The Stack Archive

Russians arrest Nazi malware thieves

Fri 17 Apr 2015

Russian authorities have arrested five cybercriminals allegedly behind the Nazi-promulgating Android malware Svpeng, which hacked over 350,000 Google devices, stealing credit card details and demanding ransom payments.

According to a Forbes report this week, Russia’s Ministry of Internal Affairs said that it had caught five members of the cybercrime group on March 24th, including the suspected malware creator. The hacking campaign reportedly stole over $930,000 (approx. £620,000) from Russian civilians. Although Russia’s largest national bank Sberbank was the main target for the attack, Android users in the U.S., UK and Europe were also affected.

The Ministry did not reveal the names of the criminals but did confirm that they had received confessions from all five. “Work is underway to establish the involvement of these persons to dozens of similar offenses,” a Ministry official said in a statement.

The Svpeng malware strain combined theft of payment card data and ransomware to infect Android smartphones. Text messages offering Adobe Flash Player downloads were sent to target devices and once downloaded the malware programmed a Google Play pop-up requesting the user’s payment details before they could gain access to the app.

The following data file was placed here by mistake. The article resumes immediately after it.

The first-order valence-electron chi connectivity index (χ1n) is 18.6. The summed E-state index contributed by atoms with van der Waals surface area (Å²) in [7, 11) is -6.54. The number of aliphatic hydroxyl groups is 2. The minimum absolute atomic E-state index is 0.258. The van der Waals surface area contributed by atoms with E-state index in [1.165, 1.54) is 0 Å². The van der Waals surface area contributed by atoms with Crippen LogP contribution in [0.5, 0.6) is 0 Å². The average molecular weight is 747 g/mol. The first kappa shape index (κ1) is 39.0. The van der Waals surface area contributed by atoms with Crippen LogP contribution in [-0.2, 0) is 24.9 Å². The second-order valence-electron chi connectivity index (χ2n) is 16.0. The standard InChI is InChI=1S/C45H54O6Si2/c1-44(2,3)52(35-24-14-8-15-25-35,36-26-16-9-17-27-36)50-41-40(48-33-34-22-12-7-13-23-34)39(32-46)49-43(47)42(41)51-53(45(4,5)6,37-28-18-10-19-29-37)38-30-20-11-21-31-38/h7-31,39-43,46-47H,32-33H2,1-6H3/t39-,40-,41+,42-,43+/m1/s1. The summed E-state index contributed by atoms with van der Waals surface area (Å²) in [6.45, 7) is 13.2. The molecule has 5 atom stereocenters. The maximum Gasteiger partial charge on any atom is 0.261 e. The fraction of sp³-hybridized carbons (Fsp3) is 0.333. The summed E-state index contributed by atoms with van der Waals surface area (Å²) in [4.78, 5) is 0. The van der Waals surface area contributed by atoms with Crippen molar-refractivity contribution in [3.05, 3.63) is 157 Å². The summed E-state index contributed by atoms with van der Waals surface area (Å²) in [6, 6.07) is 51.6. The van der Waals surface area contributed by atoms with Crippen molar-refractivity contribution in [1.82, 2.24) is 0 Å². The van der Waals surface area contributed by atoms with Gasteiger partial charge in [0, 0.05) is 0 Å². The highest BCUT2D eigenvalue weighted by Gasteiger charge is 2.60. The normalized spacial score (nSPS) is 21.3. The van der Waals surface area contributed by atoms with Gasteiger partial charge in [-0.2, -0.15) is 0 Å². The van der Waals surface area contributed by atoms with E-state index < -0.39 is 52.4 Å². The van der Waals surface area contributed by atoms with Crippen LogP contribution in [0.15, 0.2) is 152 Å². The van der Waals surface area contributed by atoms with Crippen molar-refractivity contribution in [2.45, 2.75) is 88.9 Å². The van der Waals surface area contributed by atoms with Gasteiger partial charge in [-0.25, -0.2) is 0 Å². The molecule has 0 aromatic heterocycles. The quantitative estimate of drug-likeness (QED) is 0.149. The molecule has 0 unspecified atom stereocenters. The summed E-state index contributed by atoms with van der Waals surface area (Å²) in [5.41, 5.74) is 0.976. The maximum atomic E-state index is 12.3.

A later version, which targeted U.S. and UK users, locked the device and displayed a fake message from the FBI demanding $200 be paid as a ‘fine’ for viewing pornographic content. It was also discovered that the ransomware scanned banking apps such as those offered by Citi, Bank of America and American Express but as far as research suggests this information was not used by the Svpeng gang.

Fans of Nazi iconography, the group decorated the malware with swastikas and named its control software ‘The Fifth Reich.’

According to the Forbes report, the Moscow-based security firm Group-IB was hired by Sberbank in 2013 to investigate the Svpeng case. The company was able to uncover the hackers’ nicknames in private forums and befriend the ransomware’s creator, working with him undercover for a year, said Group-IB cybercrime investigation lead Dmitry Volkov.


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